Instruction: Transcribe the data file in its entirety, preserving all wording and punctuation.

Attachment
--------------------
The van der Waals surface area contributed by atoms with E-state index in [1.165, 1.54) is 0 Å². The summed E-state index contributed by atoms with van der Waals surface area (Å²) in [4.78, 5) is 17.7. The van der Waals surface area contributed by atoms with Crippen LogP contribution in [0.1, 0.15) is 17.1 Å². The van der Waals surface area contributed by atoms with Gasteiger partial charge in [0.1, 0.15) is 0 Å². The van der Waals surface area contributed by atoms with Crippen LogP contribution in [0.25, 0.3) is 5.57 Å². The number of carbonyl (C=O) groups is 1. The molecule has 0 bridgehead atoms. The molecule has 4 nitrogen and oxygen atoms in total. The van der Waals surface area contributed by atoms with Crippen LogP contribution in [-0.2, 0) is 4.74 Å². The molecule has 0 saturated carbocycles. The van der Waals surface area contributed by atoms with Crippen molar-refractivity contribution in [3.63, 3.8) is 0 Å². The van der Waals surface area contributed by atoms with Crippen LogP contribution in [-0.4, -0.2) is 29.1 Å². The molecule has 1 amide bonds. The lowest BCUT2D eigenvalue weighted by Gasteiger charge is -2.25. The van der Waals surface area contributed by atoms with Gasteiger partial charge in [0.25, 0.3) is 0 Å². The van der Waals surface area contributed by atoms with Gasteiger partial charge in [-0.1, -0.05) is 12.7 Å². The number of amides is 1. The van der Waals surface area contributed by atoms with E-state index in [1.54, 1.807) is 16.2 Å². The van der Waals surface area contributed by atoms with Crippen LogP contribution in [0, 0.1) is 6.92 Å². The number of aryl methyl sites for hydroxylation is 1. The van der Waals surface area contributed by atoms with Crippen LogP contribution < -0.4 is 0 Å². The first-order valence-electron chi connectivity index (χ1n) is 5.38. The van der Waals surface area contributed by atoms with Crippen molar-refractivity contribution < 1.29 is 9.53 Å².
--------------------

The van der Waals surface area contributed by atoms with E-state index in [1.165, 1.54) is 0 Å². The summed E-state index contributed by atoms with van der Waals surface area (Å²) in [4.78, 5) is 17.7. The van der Waals surface area contributed by atoms with Crippen LogP contribution in [0.1, 0.15) is 17.1 Å². The van der Waals surface area contributed by atoms with Gasteiger partial charge in [0.1, 0.15) is 0 Å². The van der Waals surface area contributed by atoms with Crippen LogP contribution in [0.25, 0.3) is 5.57 Å². The number of carbonyl (C=O) groups is 1. The molecule has 0 bridgehead atoms. The molecule has 4 nitrogen and oxygen atoms in total. The van der Waals surface area contributed by atoms with Crippen LogP contribution in [-0.2, 0) is 4.74 Å². The molecule has 0 saturated carbocycles. The van der Waals surface area contributed by atoms with Crippen molar-refractivity contribution in [3.63, 3.8) is 0 Å². The van der Waals surface area contributed by atoms with Crippen LogP contribution in [-0.4, -0.2) is 29.1 Å². The molecule has 1 amide bonds. The lowest BCUT2D eigenvalue weighted by Gasteiger charge is -2.25. The van der Waals surface area contributed by atoms with Gasteiger partial charge in [0.25, 0.3) is 0 Å². The van der Waals surface area contributed by atoms with Gasteiger partial charge in [-0.1, -0.05) is 12.7 Å². The number of amides is 1. The van der Waals surface area contributed by atoms with E-state index in [1.54, 1.807) is 16.2 Å². The van der Waals surface area contributed by atoms with Crippen LogP contribution in [0, 0.1) is 6.92 Å². The number of aryl methyl sites for hydroxylation is 1. The van der Waals surface area contributed by atoms with Crippen LogP contribution < -0.4 is 0 Å². The first-order valence-electron chi connectivity index (χ1n) is 5.38. The van der Waals surface area contributed by atoms with Crippen molar-refractivity contribution < 1.29 is 9.53 Å².